Nick’s tale of gynecomastia and male breast reduction is not exactly what you’d call “typical.” While he did develop the condition as a teen, as many men do, that’s where similarities to other men’s experiences stop.
The first thing that stands out about Nick’s journey is that the feel of the unusual tissue initially disturbed him more than its appearance. Looking back ten years ago, Nick remembers occasions when he was self-conscious, such as the time he taped his puffy nipples down so they wouldn’t show under a white shirt. But more than anything, Nick’s breasts bothered him because they were chronically tender. “They chafed under my lacrosse pads,” he recalls.
He went to see his primary care physician, who then sent him to a general surgeon. Perhaps because Nick saw a general surgeon instead of a plastic surgeon, insurance covered his breast gland excision. This is almost unheard of in the world of man boobs. Unfortunately, Nick’s experience with gynecomastia did not end there, as the surgeon removed some of the excess breast tissue but not enough. In fact, Nick ended up a bit lopsided and went back to see the surgeon again for a second try about a year later. That operation was not a complete success either.
Photo by Riley Kaminer, available under a Creative Commons attribution license.
The surgeries led to rising self-consciousness for Nick and inspired him to undertake a great deal of research. He read everything he could find on the Internet and the one book he ran across on gynecomastia. He transformed from a young man who did not know much about enlarged male breasts into an expert. Nick considered whether he might have contributed in some ways to his man boobs. The answer he arrived at was “probably not.” He had his hormone levels tested to see if something was out of whack enough to cause breast growth. Again the answer was, “unlikely.”
Growing awareness also sparked conflicting feelings about his surgical results. After the two operations, Nick felt he didn’t look “that bad,” and he recalls that at this point he “kind of expected to have a weird looking chest.” He also remembers feeling somewhat guilty about even considering a third operation, especially knowing it would cost him some hard-earned money. By this time he knew that finding a plastic surgeon who specialized in gynecomastia was a must, and that he would be on his own in terms of paying for it.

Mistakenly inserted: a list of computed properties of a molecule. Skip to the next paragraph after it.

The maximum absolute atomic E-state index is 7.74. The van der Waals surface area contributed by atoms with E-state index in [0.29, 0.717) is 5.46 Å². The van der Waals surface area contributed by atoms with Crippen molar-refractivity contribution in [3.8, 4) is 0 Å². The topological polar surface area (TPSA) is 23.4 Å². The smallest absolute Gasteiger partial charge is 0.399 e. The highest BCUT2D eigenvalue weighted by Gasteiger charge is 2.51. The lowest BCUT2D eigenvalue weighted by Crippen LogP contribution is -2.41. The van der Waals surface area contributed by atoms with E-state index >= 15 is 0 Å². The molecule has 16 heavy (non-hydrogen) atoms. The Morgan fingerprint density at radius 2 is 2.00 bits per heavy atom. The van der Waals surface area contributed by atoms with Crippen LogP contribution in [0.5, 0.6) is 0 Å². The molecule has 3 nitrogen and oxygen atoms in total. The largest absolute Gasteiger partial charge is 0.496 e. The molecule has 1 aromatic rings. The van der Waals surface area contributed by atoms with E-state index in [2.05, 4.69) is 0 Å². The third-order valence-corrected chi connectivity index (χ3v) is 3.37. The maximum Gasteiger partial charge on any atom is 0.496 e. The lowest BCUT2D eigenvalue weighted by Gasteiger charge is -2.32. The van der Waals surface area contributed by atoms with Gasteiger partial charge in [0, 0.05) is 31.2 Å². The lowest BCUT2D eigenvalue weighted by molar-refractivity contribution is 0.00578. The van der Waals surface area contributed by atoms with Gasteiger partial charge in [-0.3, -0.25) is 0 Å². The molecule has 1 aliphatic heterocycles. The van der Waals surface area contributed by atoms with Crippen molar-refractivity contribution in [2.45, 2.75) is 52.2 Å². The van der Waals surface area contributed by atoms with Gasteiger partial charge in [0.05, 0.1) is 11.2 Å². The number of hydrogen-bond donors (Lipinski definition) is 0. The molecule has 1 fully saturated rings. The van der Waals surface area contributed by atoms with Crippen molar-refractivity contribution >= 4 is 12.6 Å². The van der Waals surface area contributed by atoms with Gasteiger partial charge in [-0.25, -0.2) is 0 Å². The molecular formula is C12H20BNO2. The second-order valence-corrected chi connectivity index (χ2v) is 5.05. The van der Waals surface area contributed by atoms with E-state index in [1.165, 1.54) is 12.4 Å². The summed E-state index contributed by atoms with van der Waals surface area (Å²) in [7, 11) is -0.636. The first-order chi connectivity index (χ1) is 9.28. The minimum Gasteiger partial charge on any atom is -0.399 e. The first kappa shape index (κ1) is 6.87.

At the same time he felt he didn’t look terrible, Nick – who admits to having a neurotic streak – hated the thought that there was “foreign” tissue in his chest. He tended to dwell on the gynecomastia and viewed it as something that shouldn’t be there. He longed to “close the chapter” on this episode of his life.
Nick started saving up for revision gynecomastia surgery and arranged consultations with four or five plastic surgeons. Commenting on his choice of Dr. Jacobs, Nick says, “When he described what he wanted to do, it made a lot of sense.” Dr. Jacobs’ surgical plan included liposuction with a specialized contouring cannula, plus a small incision around the nipple on Nick’s one side that was larger than the other.
Surgery went well, and “I was pretty happy from the start,” Nick says. Although the typical post-op swelling did not let him see exactly what his final results would look like, Nick said he could tell right away that everything would turn out well. Today he says his chest looks “close to perfect” with normal contours, just two tiny red marks on the sides of his chest and an incision line around one nipple that’s nearly invisible.
Has Nick finally closed the book on gynecomastia now that a year has passed? Not really, and here’s why. “It’s not off my mind because every day I am happy about it,” he says. “I feel happier day by day.”